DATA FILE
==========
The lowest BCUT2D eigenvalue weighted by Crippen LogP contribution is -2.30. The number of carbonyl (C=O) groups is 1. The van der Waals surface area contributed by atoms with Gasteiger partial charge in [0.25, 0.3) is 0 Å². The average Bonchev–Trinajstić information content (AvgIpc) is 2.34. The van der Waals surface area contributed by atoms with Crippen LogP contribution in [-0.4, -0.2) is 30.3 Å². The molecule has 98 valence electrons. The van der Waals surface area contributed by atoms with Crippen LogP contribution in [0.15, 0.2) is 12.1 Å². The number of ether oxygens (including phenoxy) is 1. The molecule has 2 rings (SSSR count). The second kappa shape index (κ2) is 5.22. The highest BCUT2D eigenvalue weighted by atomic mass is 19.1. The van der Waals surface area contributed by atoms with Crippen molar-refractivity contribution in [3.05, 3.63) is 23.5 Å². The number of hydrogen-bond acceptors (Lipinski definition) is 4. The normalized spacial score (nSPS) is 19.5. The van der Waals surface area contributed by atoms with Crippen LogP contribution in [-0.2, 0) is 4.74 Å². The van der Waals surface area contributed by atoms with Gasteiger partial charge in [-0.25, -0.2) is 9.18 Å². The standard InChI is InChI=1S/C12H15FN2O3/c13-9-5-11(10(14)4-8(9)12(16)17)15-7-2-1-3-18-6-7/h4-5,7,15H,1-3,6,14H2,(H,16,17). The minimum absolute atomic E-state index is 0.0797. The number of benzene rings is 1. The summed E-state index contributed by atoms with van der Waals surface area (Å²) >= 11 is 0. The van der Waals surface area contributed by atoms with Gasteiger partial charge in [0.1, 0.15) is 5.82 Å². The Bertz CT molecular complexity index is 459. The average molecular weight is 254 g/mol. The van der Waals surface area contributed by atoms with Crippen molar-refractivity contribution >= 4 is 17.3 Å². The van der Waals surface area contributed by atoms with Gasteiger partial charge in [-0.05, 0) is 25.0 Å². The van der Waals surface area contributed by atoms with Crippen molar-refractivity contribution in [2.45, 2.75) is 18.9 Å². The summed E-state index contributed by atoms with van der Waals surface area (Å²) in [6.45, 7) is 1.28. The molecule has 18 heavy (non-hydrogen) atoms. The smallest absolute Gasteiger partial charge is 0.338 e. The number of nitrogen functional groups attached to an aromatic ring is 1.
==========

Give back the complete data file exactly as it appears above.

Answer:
The lowest BCUT2D eigenvalue weighted by Crippen LogP contribution is -2.30. The number of carbonyl (C=O) groups is 1. The van der Waals surface area contributed by atoms with Gasteiger partial charge in [0.25, 0.3) is 0 Å². The average Bonchev–Trinajstić information content (AvgIpc) is 2.34. The van der Waals surface area contributed by atoms with Crippen LogP contribution in [-0.4, -0.2) is 30.3 Å². The molecule has 98 valence electrons. The van der Waals surface area contributed by atoms with Crippen LogP contribution in [0.15, 0.2) is 12.1 Å². The number of ether oxygens (including phenoxy) is 1. The molecule has 2 rings (SSSR count). The second kappa shape index (κ2) is 5.22. The highest BCUT2D eigenvalue weighted by atomic mass is 19.1. The van der Waals surface area contributed by atoms with Crippen molar-refractivity contribution in [3.05, 3.63) is 23.5 Å². The number of hydrogen-bond acceptors (Lipinski definition) is 4. The normalized spacial score (nSPS) is 19.5. The van der Waals surface area contributed by atoms with Crippen LogP contribution in [-0.2, 0) is 4.74 Å². The van der Waals surface area contributed by atoms with Gasteiger partial charge in [-0.25, -0.2) is 9.18 Å². The standard InChI is InChI=1S/C12H15FN2O3/c13-9-5-11(10(14)4-8(9)12(16)17)15-7-2-1-3-18-6-7/h4-5,7,15H,1-3,6,14H2,(H,16,17). The minimum absolute atomic E-state index is 0.0797. The number of benzene rings is 1. The summed E-state index contributed by atoms with van der Waals surface area (Å²) >= 11 is 0. The van der Waals surface area contributed by atoms with Gasteiger partial charge in [0.1, 0.15) is 5.82 Å². The Bertz CT molecular complexity index is 459. The average molecular weight is 254 g/mol. The van der Waals surface area contributed by atoms with Crippen molar-refractivity contribution >= 4 is 17.3 Å². The van der Waals surface area contributed by atoms with Gasteiger partial charge in [-0.05, 0) is 25.0 Å². The van der Waals surface area contributed by atoms with Crippen molar-refractivity contribution in [2.45, 2.75) is 18.9 Å². The summed E-state index contributed by atoms with van der Waals surface area (Å²) in [6.45, 7) is 1.28. The molecule has 18 heavy (non-hydrogen) atoms. The smallest absolute Gasteiger partial charge is 0.338 e. The number of nitrogen functional groups attached to an aromatic ring is 1.